|Do not lose track of basic savings
principles when struggling in the pensions morass.
"You've got to be Einstein to understand
pensions" said Malcolm Mclean, chief executive
of the Pensions Advisory Service, in 2003. He was right. But he
was referring to the regulations. The pensions concept is quite
Let's clear up some terminology
When you talk about a pension you probably mean the income you are
going to get when you retire. But as used on this page (and by financial
product providers) 'pension' has a more precise meaning. It is a
set of savings products parcelled up to take advantage of favourable
tax breaks and then sold to you as a package, usually called a pension
plan. So a pension plan is a savings plan in a wrapper.
The big difference from conventional savings is that
there are extensive rules on what you can do with the assets after
retirement. You will be limited in the extent to which you can withdraw
your savings without penalty; and those savings that remain within
the wrapper must be used in a defined way to give you a regular
income until death, typically by buying an annuity.
Unlike other forms of savings there is no capital to pass on to
Choosing a plan
The savings plan (contents of the wrapper) must be assessed (by
you) in exactly the same way as you would judge any of your savings
for the long-term. There are no unique investments that you can
only make for 'pensions' and not for any other purpose. So all the
warnings about other savings products apply equally to pension plans.
These are conventional pension plans that conform to certain government
requirements on charges and risk. The original concept of providing
low-cost, simple pension plans for the less wealthy got lost when
the government caved in to industry pressure to allow managment
charges of up to 1.5%. This makes them no more than ordinary pension
plans with a confusing government endorsement.
There's a whole new set of things you need to watch for:
- Charges - what you are charged to get in,
to get out, and for annual administration. This will be on top
of any fund mangement charges for investments within the wrapper.
- Ease of exit - can you get out?
- What choices do you have in the savings plan?
Can the investment policy be changed to something you don't like?
Are you given any information on past performance, either of the
Plan or of the managers?
- Can the provider put up charges in the future?
- Can the provider change any of the other terms
in the future?
There can be enormous variation in these things.......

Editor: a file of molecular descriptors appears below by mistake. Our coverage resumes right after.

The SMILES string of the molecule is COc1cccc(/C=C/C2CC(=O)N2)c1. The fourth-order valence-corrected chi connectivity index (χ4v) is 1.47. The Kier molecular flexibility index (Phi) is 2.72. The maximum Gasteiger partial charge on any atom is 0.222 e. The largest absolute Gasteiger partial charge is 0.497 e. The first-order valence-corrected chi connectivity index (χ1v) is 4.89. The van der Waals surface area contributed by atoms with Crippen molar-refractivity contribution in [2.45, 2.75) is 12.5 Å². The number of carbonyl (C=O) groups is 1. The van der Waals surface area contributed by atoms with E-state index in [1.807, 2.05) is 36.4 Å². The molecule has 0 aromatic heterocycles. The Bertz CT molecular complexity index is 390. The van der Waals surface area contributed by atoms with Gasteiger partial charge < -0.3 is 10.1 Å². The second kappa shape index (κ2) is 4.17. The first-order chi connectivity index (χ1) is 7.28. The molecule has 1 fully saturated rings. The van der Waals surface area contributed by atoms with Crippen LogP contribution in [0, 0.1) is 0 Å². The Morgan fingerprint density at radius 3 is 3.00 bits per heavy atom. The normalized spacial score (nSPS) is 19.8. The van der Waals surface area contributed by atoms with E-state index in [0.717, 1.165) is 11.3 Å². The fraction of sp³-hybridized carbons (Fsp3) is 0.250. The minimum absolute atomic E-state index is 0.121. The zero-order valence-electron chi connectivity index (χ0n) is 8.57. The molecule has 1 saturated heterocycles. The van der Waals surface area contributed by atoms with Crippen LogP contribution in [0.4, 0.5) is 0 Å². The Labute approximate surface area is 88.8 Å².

......which makes your choice of plan critical.
Pension plans will trumpet their tax advantages.
This is quite correct: they are considerable (tax relief at your
top rate on your contributions and no tax on gains and income within
the wrapper). But these advantages apply to all
pensions within a wrapper. They should not be interpreted as applying
to the particular pension plan whose marketing literature you are
Here is a snippet from Investors Chronicle, July 2004:
A new pension plan from Scottish Equitable sees
a return to a pre-stakeholder charging structure based on
high commission for IFAs and penalty clauses for switching.
The annual management charge for the pension
is 1% per year but IFAs can be paid up to 6% per year for
the first five years after selling the pension. If you surrender
the plan after five years an average investment growth of
7% per year would be reduced to just 2.2% per year. Tim Whiting,
of IFA Bestinvest, says this kind of pension plan is designed
to encourage IFAs to sell it and to force loyalty by locking
investors in through charges."
Need we say more? The magic of compound
interest ensures that high charges can eat up the tax breaks
on personal pension plans. Don't let that happen to you.
Some plans have a method of charging involving "allocation
units". It is incomprehensible. Sorry, but obviously you will
not be buying such a plan.
There are some terrible pension plans out there. Hey, you're a captive
customer, probably naive, probably unquestioning. What better place
for any financial services group to park their dodgy managers and
But you can fight back...
...........through Self Invested Personal Pensions (SIPPs).
If carefully chosen, a SIPP can give you the flexibility and low
costs you need for successful long-term saving.